Liked by 1 person

  6. I believe it is possible to have a civil ceremony and still be sealed in the temple as long as the couple agree to abstain from sex until they are sealed. Fifty years ago my cousin lived in Connecticut and married a guy from there. They received permission to drive to SLC following the wedding and be sealed without waiting the year….SLC was the closest temple to them at the time. I realize that this may seem archaic to some. But I wonder if this is not true of what goes on in countries where the govt requires a civil marriage. I don’t know how that works.

    Liked by 1 person

  7. Brilliant: two metaphorical walls have come down in my lifetime — My wife and I travelled from the Midwest to get married in the Salt Lake Temple in 1974. None of my family could attend even though my mom was an active member. Wall 1: At the time active women could not get their temple endowments if their husbands were not members — my mom was a convert and my amazing dad was not a member. As a consequence of this brilliant policy no one in my family could attend our wedding. Wall 2: Our best friend Mike travelled a thousand miles with us to attend our temple wedding. He was temple worthy as I baptized him one year earlier on the same day I baptized my wife. He could not enter the temple with us because of the color of his skin — he is black. Now that we look back after decades of active participation in the church, sending sons on missions, and giving countless hours of service, we truly regret our decision to exclude our family from one of the most important experiences of our lifetime. This decision was because of a cult-like policy that, as you suggest, is unecesary and dreadful.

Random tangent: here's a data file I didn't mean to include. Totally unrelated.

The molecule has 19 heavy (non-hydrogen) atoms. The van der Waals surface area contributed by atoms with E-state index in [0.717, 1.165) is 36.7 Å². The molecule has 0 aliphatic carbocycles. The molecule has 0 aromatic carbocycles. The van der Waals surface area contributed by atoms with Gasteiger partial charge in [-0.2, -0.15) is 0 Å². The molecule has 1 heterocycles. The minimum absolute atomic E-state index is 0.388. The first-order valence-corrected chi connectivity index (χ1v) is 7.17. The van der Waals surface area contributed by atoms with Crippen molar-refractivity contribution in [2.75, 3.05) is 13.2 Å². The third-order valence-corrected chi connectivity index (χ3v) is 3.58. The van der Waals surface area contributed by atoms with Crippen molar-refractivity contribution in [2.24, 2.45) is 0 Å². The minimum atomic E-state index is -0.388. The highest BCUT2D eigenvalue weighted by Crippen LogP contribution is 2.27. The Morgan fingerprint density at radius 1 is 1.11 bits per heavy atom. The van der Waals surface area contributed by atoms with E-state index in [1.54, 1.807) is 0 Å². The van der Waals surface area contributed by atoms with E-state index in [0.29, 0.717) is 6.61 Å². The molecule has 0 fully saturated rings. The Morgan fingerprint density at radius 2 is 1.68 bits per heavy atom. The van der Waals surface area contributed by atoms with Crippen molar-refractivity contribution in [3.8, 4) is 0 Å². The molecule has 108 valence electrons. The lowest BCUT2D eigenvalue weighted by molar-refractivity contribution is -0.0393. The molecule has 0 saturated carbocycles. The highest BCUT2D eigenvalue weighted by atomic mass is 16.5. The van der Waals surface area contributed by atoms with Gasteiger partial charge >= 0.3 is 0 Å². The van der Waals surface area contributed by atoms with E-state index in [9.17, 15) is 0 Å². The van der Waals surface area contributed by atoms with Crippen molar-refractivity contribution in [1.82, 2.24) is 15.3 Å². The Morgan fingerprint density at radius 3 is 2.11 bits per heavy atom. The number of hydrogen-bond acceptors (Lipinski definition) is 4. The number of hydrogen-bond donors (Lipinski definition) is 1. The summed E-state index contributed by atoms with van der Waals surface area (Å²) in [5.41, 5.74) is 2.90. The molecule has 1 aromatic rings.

Liked by 2 people

    1. Galen,
      As I read your comment, my stomach turned and my eyes moistened. WHY IS THIS WALL HERE? I want to scream. Stories like yours and mine continue to play out everyday. The regret only intensifies. It doesn’t go away. And it’s all unnecessary! Unnecessary walls, unnecessary exclusion, unnecessary hurt, unnecessary regret.

      Thanks for sharing your story!

      Liked by 1 person